Food Desert Myths
The increasing focus on so-called food deserts — low-income neighborhoods that lack access to supermarkets or large gro­cery stores — is one area where the good work of convenience stores in providing healthier food alternatives for consumers is often overlooked completely.

When the food police talk about food deserts, they often site a 2009 statistic from the U.S. Department of Agricul­ture that pegs the number of people liv­ing in food deserts at 23.5 million. The USDA itself notes that 93% of those liv­ing in food deserts have access to a car.

Yet, it turns out that despite the harp­ing by the government, spearheaded by the First Lady and the food police, there is no connection between access to su­permarkets and improved diets. A study published recently in the Archives of Internal Medicine came to that conclusion after studying 5,000 people over 15 years, noting that improving access to fresh foods, such as fruits and vegeta­bles, does not necessarily result in healthier diets.

The concern over food deserts comes at a time when convenience stores are making great strides in finding creative ways to add healthier choices to their shelves. To help, NACS is launching a nutrition campaign aimed at bringing together the best strategies for inte­grating healthier options into conve­nience store offerings. The campaign focuses on three core messages:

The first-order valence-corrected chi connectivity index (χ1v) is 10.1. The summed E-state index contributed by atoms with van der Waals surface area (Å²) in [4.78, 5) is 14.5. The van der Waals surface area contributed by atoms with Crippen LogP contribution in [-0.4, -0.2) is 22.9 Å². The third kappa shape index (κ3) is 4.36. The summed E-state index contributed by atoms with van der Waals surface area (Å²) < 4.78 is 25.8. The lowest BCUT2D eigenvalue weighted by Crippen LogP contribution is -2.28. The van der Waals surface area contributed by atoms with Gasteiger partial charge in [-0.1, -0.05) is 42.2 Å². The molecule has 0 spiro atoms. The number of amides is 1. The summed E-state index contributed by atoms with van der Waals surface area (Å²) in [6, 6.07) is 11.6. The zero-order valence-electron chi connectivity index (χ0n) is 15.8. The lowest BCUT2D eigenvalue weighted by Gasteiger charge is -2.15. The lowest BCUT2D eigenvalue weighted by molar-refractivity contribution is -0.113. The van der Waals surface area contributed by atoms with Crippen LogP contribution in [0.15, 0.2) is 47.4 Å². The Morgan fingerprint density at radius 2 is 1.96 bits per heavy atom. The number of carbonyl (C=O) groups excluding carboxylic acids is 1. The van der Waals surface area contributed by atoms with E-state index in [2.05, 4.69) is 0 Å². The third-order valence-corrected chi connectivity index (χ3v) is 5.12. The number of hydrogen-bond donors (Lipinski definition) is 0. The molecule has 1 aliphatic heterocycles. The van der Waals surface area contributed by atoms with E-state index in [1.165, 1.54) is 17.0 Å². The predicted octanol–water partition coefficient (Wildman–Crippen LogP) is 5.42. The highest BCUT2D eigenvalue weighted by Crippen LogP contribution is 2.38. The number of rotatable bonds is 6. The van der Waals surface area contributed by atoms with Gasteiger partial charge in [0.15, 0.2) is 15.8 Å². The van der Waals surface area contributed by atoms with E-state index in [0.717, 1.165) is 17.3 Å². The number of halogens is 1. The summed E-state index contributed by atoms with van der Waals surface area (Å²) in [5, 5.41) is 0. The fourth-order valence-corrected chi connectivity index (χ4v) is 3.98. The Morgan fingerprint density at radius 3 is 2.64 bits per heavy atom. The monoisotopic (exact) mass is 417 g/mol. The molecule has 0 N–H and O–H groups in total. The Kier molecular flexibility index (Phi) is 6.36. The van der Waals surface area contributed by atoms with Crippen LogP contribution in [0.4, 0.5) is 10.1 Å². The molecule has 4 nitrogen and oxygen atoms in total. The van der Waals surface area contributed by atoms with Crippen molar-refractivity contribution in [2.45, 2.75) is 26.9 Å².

• Convenience stores are a destina­tion for time-pressed consumers.
  • Convenience stores offer options for consumers that enable them to make healthy food and beverage choices.
  • Convenience stores focus on their communities by supporting youth ath­letic programs that promote physical activity.

Nevertheless, state and local law­makers across the country believe that imposing higher taxes on sugary bever­ages and high-calorie food and snacks, as well as dictating how foods can be marketed, will reduce consumption and therefore reduce obesity.

Education, Not Legislation
Still, not all local governments are tak­ing such confrontational approaches.

In San Antonio, for example, city officials are using a federal stimulus grant to help bring fruits and vegetables to local stores. The program, called the ¡Tiendita Por Vida! program ("Little Store for Life") recently spent $6,000 for new refrigeration equipment at the local M&I Meat Market and Family Market convenience store.